While many prospects, especially hitters, can be accurately projected via their draft standing (being taken high in the draft corresponds to a scouts’ estimation of their physical tools) and minor league performances (which, with adjustments for league, level, and park, accurately mirror major league performance, giving the statistical proof of the scouting estimate), every now and again the dreaded human element rears its ugly head and makes what could almost be a science frustratingly inexact.

Outfielder Brad Komminsk, the fourth overall pick in the 1979 amateur draft, hit .322 with 33 home runs as a 20-year-old in A-Ball. Two years later, he hit .334 and slugged .596 at Triple-A. Even a modest projection for Komminsk would have been hard-pressed not to rate him at the very least a future All-Star. Instead, he hit .218/.301/.336 in 376 very disappointing major league games. Consider pitcher Scott Ruffcorn, the White Sox‘ first pick in the 1991 draft: in his first four minor league seasons, which were understandably interrupted by call-ups to the majors, Ruffcorn threw 560 2/3 innings, striking out 529, with an ERA of 2.68. In 70 1/3 major league innings pitched over five seasons, Ruffcorn went 0-8 with an ERA of 8.57.

Komminsk and Ruffcorn were given plenty of chances, but they never could figure out how to utilize their obvious talents in the majors. It is far more heartening to consider players who missed on their first or even second try at the brass ring but eventually did get their career started. For example, there’s Orioles center fielder Adam Jones of the Orioles, the last player taken in the supplemental portion of the first round of the 2003 amateur draft (the 37th player taken overall). Initially a shortstop, he was pushed to the outfield in 2006 because the Mariners wanted to lock Yuniesky Betancourt as their shortstop of the future. In such small ways do franchises throw away their possibilities. As the M’s tinkered with Jones’ position, he was evolving into a promising hitter, ultimately hitting .291/.353/.476 in 489 minor league games, including .314/.382/.586 in 101 games as a 21-year-old at Triple-A Tacoma.

The Mariners, overly concerned with giving playing time to Willie Bloomquist, Jose Vidro, and Jeremy Reed, among others, never did give Jones a fair shake-after a short, tentative try in 2006, they called him up in August, 2007 and assigned him to the bench, starting him in just 16 of 56 games. To that point, the 21-year-old Jones had batted just .230/.267/.353 in 73 major league games and 147 plate appearances. That February, the Mariners sent Jones to the Orioles as part of the package for pitcher Erick Bedard. After the abortive Mariners experience, his hitting .270/.311/.400 with nine home runs in 132 games for Baltimore wasn’t exactly a complete return to former promise, although there were mitigating factors: batting .279/.320/.405 when knocked out by a foot injury in early August (and .310/.348/.460 in the preceding 30 games), Jones returned after a month and hit only .228/.262/.380 in 24 games to finish the season.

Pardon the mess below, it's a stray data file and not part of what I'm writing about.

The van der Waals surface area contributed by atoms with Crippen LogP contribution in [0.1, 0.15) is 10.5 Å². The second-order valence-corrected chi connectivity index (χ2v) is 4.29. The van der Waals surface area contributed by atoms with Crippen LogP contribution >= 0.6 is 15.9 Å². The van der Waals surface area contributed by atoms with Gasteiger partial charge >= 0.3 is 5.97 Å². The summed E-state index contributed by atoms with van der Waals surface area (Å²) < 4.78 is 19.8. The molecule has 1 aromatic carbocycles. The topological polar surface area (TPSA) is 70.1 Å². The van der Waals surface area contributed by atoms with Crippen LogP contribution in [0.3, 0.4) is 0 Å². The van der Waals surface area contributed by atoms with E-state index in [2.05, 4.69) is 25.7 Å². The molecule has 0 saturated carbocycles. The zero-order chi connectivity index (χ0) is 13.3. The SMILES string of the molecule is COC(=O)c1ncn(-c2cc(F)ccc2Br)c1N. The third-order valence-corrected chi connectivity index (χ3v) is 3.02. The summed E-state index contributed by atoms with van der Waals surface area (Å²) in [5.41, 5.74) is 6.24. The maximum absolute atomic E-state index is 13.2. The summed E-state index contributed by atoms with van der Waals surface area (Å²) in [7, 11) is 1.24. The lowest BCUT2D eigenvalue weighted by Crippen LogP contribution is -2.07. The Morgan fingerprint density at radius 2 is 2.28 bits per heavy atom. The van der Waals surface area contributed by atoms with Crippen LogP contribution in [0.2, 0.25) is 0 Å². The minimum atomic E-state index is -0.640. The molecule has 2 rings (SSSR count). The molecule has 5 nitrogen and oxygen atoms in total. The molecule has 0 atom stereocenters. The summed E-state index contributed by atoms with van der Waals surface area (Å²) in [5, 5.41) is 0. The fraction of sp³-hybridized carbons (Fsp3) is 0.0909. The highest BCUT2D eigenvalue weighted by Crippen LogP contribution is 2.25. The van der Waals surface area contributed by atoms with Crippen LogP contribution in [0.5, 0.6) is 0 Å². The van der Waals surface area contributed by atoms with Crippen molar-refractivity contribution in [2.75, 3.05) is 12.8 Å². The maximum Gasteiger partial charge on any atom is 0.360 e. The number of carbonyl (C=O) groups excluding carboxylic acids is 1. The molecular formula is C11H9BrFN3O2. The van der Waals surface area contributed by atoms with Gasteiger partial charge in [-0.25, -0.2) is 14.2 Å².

Even allowing for the injury, there were other reasons to suspect Jones. His strike-zone judgment left a lot to be desired, and coming into this season Baseball Prospectus, though conceding “a lot of promise,” suggested that the strike-zone problem, if left unaddressed, “could render Jones more the next Corey Patterson than Grady Sizemore.” So far this season, that’s become much less of a concern, as Jones has cut his strikeout rate, increased his walk rate, and added enough power to dramatically increase his rate of homers per fly ball from 5.3 percent in 2008 to 16.3 percent. On Wednesday night he hit his ninth home run of the season, tying last season’s total, and is presently batting .370/.423/.674.

Another touted player finally getting his career off the ground is doing so in the thick of the American League East race. Designated hitter and occasional left fielder Adam Lind of the Blue Jays was a third-round pick in the 2004 draft, a 20-year-old out of the University of South Alabama. He quickly established himself as an up-and-coming hitter, particularly when he hit .330/.394/.556 and 24 home runs in 125 games split between Double- and Triple-A in 2006, which Lind followed up with a major league cup of coffee in which he hit .367/.415/.600 with eight doubles and two homers in 65 plate appearances. The Jays had been in desperate need of a slugger since the days of Carlos Delgado came to a close in 2004, but they seemed to finally have their man.